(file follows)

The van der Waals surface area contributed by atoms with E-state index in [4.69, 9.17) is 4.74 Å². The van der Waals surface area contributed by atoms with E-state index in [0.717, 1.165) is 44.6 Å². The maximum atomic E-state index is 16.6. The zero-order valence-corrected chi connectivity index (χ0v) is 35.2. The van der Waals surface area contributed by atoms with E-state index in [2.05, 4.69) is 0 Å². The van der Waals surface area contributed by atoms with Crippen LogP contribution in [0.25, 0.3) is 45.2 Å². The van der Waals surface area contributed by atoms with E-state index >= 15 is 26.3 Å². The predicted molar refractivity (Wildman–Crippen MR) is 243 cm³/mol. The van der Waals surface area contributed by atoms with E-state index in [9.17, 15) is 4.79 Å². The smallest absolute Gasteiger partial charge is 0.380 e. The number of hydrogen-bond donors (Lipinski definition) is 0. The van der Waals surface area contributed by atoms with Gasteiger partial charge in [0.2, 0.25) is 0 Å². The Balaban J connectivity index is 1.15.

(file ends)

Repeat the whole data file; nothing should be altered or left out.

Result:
The van der Waals surface area contributed by atoms with E-state index in [4.69, 9.17) is 4.74 Å². The van der Waals surface area contributed by atoms with E-state index in [0.717, 1.165) is 44.6 Å². The maximum atomic E-state index is 16.6. The zero-order valence-corrected chi connectivity index (χ0v) is 35.2. The van der Waals surface area contributed by atoms with E-state index in [2.05, 4.69) is 0 Å². The van der Waals surface area contributed by atoms with Crippen LogP contribution in [0.25, 0.3) is 45.2 Å². The van der Waals surface area contributed by atoms with E-state index >= 15 is 26.3 Å². The predicted molar refractivity (Wildman–Crippen MR) is 243 cm³/mol. The van der Waals surface area contributed by atoms with E-state index in [9.17, 15) is 4.79 Å². The smallest absolute Gasteiger partial charge is 0.380 e. The number of hydrogen-bond donors (Lipinski definition) is 0. The van der Waals surface area contributed by atoms with Gasteiger partial charge in [0.2, 0.25) is 0 Å². The Balaban J connectivity index is 1.15.